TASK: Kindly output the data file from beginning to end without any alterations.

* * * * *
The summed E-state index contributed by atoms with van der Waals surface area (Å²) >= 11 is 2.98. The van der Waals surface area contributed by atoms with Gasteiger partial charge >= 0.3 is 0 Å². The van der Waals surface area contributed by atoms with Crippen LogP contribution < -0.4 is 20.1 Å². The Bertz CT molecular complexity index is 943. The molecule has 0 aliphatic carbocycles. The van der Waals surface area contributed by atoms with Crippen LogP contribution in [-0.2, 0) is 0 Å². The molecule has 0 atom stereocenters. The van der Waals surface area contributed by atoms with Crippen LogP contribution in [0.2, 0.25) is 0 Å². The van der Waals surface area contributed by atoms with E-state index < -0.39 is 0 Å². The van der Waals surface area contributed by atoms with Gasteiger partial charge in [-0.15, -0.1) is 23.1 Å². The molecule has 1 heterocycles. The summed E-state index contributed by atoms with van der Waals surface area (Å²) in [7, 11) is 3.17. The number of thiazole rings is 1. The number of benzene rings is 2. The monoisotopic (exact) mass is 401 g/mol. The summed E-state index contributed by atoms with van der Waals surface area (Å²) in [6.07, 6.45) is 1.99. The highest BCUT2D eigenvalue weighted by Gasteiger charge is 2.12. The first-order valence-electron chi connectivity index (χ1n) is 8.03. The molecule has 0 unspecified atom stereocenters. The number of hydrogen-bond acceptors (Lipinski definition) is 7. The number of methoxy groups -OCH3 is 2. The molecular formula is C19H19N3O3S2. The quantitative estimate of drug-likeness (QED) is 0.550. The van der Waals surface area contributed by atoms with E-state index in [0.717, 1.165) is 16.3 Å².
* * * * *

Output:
The summed E-state index contributed by atoms with van der Waals surface area (Å²) >= 11 is 2.98. The van der Waals surface area contributed by atoms with Gasteiger partial charge >= 0.3 is 0 Å². The van der Waals surface area contributed by atoms with Crippen LogP contribution < -0.4 is 20.1 Å². The Bertz CT molecular complexity index is 943. The molecule has 0 aliphatic carbocycles. The van der Waals surface area contributed by atoms with Crippen LogP contribution in [-0.2, 0) is 0 Å². The molecule has 0 atom stereocenters. The van der Waals surface area contributed by atoms with Crippen LogP contribution in [0.2, 0.25) is 0 Å². The van der Waals surface area contributed by atoms with E-state index < -0.39 is 0 Å². The van der Waals surface area contributed by atoms with Gasteiger partial charge in [-0.15, -0.1) is 23.1 Å². The molecule has 1 heterocycles. The summed E-state index contributed by atoms with van der Waals surface area (Å²) in [7, 11) is 3.17. The number of thiazole rings is 1. The number of benzene rings is 2. The monoisotopic (exact) mass is 401 g/mol. The summed E-state index contributed by atoms with van der Waals surface area (Å²) in [6.07, 6.45) is 1.99. The highest BCUT2D eigenvalue weighted by Gasteiger charge is 2.12. The first-order valence-electron chi connectivity index (χ1n) is 8.03. The molecule has 0 unspecified atom stereocenters. The number of hydrogen-bond acceptors (Lipinski definition) is 7. The number of methoxy groups -OCH3 is 2. The molecular formula is C19H19N3O3S2. The quantitative estimate of drug-likeness (QED) is 0.550. The van der Waals surface area contributed by atoms with E-state index in [0.717, 1.165) is 16.3 Å².